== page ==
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The Poisoned Source

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The Poisoned Source

The Poisoned Source is a book by Tissaia de Vries which is said to respond to the question of whether individuals are born mages or not, and whether or not mages should reproduce.

Excerpt[edit | edit source]

The Poisoned Source
No one is born a wizard. We still know too little about genetics and the mechanisms of heredity. We sacrifice too little time and means on research. Unfortunately, we constantly try to pass on inherited magical abilities in, so to say, a natural way. Results of these pseudo-experiments can be seen all too often in town gutters and within temple walls. We see too many of them, and too frequently come across morons and women in catatonic state, dribbling seers who soil themselves, seeresses, village oracles and miracle-workers, cretins whose minds are degenerate due to the inherited, uncontrolled Force.

These morons and cretins can also have offspring, can pass on abilities and this degenerate further. Is anyone in a position to foresee or describe how the last link in such a chain will look?

Most of us wizards lose the ability to procreate due to somatic changes and dysfunction of the pituitary gland. Some wizards — usually women — attune to magic while still maintaining efficiency of the gonads. They can conceive and give birth — and have the audacity to consider this happiness and a blessing. But I repeat: no one is born a wizard. And no one should be born one! Conscious of the gravity of what I write, I answer the question posed at the Congress in Cidaris. I ask most emphatically: each one of us must decide what she wants to be — a wizard or a mother.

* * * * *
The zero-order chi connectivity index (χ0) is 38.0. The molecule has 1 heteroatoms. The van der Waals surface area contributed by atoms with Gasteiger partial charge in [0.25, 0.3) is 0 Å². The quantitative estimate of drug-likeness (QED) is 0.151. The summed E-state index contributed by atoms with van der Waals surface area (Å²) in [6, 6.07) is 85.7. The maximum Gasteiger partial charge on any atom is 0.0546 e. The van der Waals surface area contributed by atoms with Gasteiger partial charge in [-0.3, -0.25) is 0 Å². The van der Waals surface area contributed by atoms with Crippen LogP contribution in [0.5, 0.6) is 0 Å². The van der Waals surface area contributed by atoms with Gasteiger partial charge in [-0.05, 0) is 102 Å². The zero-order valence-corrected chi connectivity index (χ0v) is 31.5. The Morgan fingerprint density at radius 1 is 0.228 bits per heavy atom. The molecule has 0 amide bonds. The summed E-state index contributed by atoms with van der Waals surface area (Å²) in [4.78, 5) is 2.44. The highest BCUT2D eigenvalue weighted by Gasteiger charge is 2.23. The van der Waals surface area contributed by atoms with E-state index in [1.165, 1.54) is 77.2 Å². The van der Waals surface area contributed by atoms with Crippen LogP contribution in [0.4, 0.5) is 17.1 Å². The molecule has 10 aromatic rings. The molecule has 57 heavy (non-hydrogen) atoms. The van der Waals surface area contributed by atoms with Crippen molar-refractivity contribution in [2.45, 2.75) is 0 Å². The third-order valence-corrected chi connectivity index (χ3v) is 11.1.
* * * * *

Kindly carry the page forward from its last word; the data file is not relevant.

I demand all apprentices be sterilised. Without exception.

— pg(s). 261, Blood of Elves (UK edition)

In The Witcher 3: Wild Hunt[edit | edit source]

The Poisoned Source
Tw3 book purple.png
Read for additional information
Description
Inventory/slot
Books
Category
Common item
Type
Book
Source
Yennefer's room at the New Port Inn
Base price
24 crown(s)
Weight
0 weight

Journal entry[edit | edit source]

No one is born a mage. We still know too little about genetics and the mechanisms of heredity. We devote too little time and resources to this research. Sadly, we still conduct trials in the inheritance of magic ability using, let us say, natural methods. The results of these pseudo-experiments far too often can be seen in the gutters of our cities and begging outside our temple walls. Far too often we see and encounter brain-dead and moronic women, women covered in their own spittle and passing themselves off as prophetesses, seers, village diviners and miracle workers — cretins with brains degenerated by the uncontrolled Power they inherited.
These simpletons and fools can themselves breed and pass on their "abilities" and continue the degeneration. Is anyone capable of foreseeing or defining what the last link in such a chain will look like?
Most of us mages lose the ability to procreate as a result of changes and disruptions to the functioning of our pituitary glands. Others — sorceresses, most often — mature into their magic powers with gonads intact. They can conceive and give birth — and have the audacity to consider that good fortune, a blessing. Yet I repeat: no one is born a mage. And no one should be! Aware of the gravity of what I write, I provide an answer to the question posed at the Summit in Cidaris. I answer with every certitude: each of us must decide what she wants to be — a sorceress or a mother.